Presentation on theme: "The Judicial Branch Mr. Marquina Somerset Silver Palms Civics."— Presentation transcript:
The Judicial Branch Mr. Marquina Somerset Silver Palms Civics
Overview Courts settle civil disputes between private parties, a private party and the government, or the United States and a state or local government. Each side presents its position. The court applies the law and decides in favor of one or the other.
Overview Courts also hold criminal trials for people accused of crimes. Witnesses present evidence and a jury or a judge delivers a verdict of guilt or innocence.
Overview All accused people have the right to a public trial and a lawyer. If they cannot afford a lawyer, the court will appoint and pay for one. Accused people are considered innocent until proven guilty. They may ask for a review of their case if they think the court has made a mistake.
Origin of the Federal Court System Article III created the US Supreme Court and gave Congress the power to create lower federal courts They did so through the Judiciary Act of 1789, which established two types of lower federal courts: 1.District Courts – trial courts for different geographic regions 2.Circuit Courts – hears appeals from the district courts
The U.S. Supreme Court The Supreme Court of the United States was created by Sec. 1 Article III of the Constitution. The organization of the Court is also spelled out by legislation. The Court itself develops the rules governing the presentation of cases.
The U.S. Supreme Court One of the most important powers of the Supreme Court is judicial review. Congress writes laws in general language. Through its rulings, the Supreme Court interprets the meaning of laws, helping the police and other courts apply them. While the Supreme Court is a separate branch of government, outside factors do exert some influence on the Court.
The U.S. Supreme Court Originally, the Court consisted of five justices, but since 1869 has maintained nine –one chief justice and eight associate justices. When a vacancy appears, a new justice is appointed by the president and approved by a majority vote in the Senate. Once appointed, the justices serve for life, unless illness, retirement or illegal or unethical conduct force them out (the latter of which has never been done in the Court’s history).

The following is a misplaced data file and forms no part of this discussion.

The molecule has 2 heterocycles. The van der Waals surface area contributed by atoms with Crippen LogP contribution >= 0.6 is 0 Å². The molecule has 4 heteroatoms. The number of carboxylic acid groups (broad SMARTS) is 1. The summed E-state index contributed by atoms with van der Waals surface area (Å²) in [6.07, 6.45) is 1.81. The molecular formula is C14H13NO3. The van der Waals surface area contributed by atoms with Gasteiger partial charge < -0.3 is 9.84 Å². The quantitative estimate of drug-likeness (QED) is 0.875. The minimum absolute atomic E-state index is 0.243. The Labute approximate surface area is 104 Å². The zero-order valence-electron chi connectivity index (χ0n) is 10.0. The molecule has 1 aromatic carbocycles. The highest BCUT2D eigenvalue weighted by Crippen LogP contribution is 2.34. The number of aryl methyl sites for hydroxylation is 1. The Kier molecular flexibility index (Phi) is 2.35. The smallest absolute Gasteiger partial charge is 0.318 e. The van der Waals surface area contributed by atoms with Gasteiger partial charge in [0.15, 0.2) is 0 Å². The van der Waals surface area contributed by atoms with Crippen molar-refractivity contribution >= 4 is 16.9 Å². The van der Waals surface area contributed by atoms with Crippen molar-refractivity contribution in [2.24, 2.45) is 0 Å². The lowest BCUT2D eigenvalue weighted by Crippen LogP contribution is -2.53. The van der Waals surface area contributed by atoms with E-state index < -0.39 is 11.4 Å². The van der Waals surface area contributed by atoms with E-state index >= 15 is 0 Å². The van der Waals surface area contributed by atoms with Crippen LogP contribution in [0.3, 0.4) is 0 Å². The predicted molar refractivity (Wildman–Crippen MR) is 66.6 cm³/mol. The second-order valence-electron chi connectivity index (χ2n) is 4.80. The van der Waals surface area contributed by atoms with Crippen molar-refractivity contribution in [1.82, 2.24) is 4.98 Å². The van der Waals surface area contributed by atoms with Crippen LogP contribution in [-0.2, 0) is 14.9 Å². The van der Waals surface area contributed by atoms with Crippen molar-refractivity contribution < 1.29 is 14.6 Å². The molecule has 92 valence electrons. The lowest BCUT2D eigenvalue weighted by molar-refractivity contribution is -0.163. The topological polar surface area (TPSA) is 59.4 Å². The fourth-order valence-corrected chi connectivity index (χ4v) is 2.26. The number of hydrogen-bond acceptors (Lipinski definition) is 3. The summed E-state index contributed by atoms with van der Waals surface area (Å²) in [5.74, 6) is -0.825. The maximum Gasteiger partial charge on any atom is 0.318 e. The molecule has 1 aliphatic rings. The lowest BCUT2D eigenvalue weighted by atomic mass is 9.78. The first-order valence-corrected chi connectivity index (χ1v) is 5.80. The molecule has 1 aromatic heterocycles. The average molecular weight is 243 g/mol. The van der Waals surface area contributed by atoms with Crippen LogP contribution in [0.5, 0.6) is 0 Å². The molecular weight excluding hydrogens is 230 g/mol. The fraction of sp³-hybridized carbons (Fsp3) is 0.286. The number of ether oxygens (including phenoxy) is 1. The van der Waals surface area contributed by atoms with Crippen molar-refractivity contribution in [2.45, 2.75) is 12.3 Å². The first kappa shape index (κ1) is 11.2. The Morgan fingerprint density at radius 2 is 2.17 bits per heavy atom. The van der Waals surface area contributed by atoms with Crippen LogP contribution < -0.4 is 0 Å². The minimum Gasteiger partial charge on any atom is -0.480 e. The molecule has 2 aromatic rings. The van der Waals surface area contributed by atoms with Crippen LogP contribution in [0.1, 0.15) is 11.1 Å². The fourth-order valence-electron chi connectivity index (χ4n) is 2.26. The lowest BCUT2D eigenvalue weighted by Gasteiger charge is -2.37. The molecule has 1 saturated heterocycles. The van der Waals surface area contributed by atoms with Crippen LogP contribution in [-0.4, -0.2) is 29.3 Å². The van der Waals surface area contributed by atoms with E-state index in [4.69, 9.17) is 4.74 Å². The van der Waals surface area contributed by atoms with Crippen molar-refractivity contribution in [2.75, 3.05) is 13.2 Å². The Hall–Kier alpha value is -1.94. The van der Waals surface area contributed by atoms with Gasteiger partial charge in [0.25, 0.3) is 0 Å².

Powers of the Court The legislative and executive branches must follow Supreme Court rulings. Because the Court is removed from politics and the influences of special-interest groups, the parties involved in a case are likely to get a fair hearing.
Judicial Review The Court’s main job is to decide whether laws and government actions are constitutional, or allowed by the Constitution. It does this through judicial review—the power to say whether any law or government action goes against the Constitution. The power of judicial review serves as a check on the actions of the executive and legislative branches.
Judicial Review The Constitution does not give the Supreme Court the power of judicial review. The court claimed the power when it decided the case Marbury v. Madison John Adams was leaving office, he signed an order making William Marbury a justice of the peace. The incoming president, Thomas Jefferson, refused to carry out the order. Marbury took his case to the Supreme Court.
Marbury v. Madison In the Court’s opinion, Chief Justice John Marshall set forth three principles of judicial review: (1) The Constitution is the supreme law of the land. (2) If a law conflicts with the Constitution, the Constitution rules. (3) The judicial branch has a duty to uphold the Constitution. Thus, it must be able to determine when a law conflicts with the Constitution and nullify that law.